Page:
19 April, 2024

Lesson for Dec. 20, 2020: Fulfilled through Promise (Matthew 2:1-15)

by | 14 December, 2020 | 1 comment

Dr. Mark Scott wrote this treatment of the International Sunday School Lesson. Scott teaches preaching and New Testament at Ozark Christian College, Joplin, Missouri. This lesson treatment is published in the December 2020 issue of Christian Standard + The Lookout. (Subscribe to our print edition.)

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COMPANION RESOURCES

“The Day I Visited a King’s Palace” by David Faust (Lesson Application)

Discovery Questions for Dec. 20, 2020

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Lesson Aim: Let the fulfilled promise of Jesus’ birth lead you to worship.

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By Mark Scott

The Old Testament repeatedly says, “Someone is coming.” The end of the Bible says, “Someone is coming again.” And in between the beginning and end, the Bible says, “Someone came.” At its most basic level, Christmas is evidence God keeps his word. The Bible is a theology of promise. Even foreign dignitaries, indifferent religious leaders, and wicked kings learned that.

Promised Star
Matthew 2:1-2

After Matthew traced Jesus’ human roots (1:1-17) and divine roots (1:18-25), he told the story of the visit of the Magi, King Herod’s reaction to their visit, and the Holy Family’s trip to Egypt (2:1-15). This text is steeped in Matthew’s typological use of three Old Testament texts and a storyline that retraces Israel’s early history. (In fact, the visiting Magi retraced Abraham’s journey from Ur through Haran to the land of promise; cf. Genesis 12:1-20.) Even in his earliest earthly days, Jesus showed himself to be the new and true Israel of God.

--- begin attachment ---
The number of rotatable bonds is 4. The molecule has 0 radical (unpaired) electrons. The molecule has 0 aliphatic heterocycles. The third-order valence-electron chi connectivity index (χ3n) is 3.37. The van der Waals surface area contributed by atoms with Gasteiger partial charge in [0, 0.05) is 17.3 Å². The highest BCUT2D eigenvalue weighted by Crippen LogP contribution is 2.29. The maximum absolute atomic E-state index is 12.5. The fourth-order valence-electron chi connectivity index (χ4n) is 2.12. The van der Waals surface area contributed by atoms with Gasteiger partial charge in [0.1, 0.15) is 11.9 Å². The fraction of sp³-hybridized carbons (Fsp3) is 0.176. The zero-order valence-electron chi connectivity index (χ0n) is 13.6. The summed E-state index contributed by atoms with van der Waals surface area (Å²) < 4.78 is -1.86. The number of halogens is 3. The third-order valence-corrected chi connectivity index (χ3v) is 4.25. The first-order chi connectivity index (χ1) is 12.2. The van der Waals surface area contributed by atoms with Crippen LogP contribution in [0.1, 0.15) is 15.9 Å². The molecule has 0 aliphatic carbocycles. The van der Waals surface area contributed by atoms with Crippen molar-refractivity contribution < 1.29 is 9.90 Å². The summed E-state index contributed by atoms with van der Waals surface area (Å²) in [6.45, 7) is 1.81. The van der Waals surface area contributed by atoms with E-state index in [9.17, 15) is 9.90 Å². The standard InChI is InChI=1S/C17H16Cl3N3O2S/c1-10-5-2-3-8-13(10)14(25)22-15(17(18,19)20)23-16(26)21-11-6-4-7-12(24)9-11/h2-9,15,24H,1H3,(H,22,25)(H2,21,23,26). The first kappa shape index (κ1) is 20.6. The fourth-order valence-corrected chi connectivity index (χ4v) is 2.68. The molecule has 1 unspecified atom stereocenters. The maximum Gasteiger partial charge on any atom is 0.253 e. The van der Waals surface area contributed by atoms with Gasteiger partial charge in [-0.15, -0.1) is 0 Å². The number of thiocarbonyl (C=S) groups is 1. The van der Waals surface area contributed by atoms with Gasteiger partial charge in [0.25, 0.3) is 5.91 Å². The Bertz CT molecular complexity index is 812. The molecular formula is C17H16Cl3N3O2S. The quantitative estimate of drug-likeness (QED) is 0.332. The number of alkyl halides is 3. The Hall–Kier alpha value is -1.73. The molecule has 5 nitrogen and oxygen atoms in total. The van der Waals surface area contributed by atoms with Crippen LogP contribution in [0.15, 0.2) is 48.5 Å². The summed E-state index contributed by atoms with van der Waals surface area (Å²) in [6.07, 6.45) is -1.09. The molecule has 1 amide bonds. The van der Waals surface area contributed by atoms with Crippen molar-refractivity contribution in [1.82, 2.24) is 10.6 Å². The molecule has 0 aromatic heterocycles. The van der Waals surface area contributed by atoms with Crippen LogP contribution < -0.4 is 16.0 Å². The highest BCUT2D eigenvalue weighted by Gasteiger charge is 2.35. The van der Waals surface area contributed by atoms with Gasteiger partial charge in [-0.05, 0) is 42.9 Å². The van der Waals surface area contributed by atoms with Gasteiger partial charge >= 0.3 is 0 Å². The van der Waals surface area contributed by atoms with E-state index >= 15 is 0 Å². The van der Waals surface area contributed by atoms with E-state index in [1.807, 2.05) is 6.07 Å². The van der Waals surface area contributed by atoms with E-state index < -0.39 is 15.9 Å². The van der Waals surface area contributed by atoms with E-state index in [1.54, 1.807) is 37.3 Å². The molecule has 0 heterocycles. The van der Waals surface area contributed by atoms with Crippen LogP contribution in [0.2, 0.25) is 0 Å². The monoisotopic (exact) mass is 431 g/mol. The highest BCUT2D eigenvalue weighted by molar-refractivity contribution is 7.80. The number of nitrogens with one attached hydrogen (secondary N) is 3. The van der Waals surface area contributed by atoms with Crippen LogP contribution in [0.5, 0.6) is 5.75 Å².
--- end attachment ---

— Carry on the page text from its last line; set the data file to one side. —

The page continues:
Our text is a Christmas text, but it is probably two years removed from Jesus’ actual birth. By the time the Magi arrived in Bethlehem, Jesus was not an infant. Jesus was called child—not infant—six times in this passage. At this point, Mary and Joseph had moved into a house. And Jesus being a toddler gave credence to Herod’s effort to kill the babies “two years old and under” (Matthew 2:16).

There are many theories about the identity of the Magi. Were they astronomers? Astrologers? Sorcerers? (The same word is used of Simon in Acts 8:9.) Priests? Kings? (Tertullian thought so.) All we know for sure about them is what Matthew told us—i.e., they came from the east, sought to find Jesus, were tipped off by Herod and religious leaders that they should go to Bethlehem, worshiped Jesus through the giving of their gifts, and left to go back home and by-passed Jerusalem in the process.

The Old Testament does not say much about the star. But the strange narrative about Balak and Balaam included this prediction: “A star will come out of Jacob” (Numbers 24:17). Since the Magi might have been exposed to the Hebrew Bible as a result of the Jews living in captivity in Babylon, the Magi may well have connected the dots between this astrological phenomena and the birth of a messiah. They at least knew that their posture should be one of worship.

Promised Ruler
Matthew 2:3-12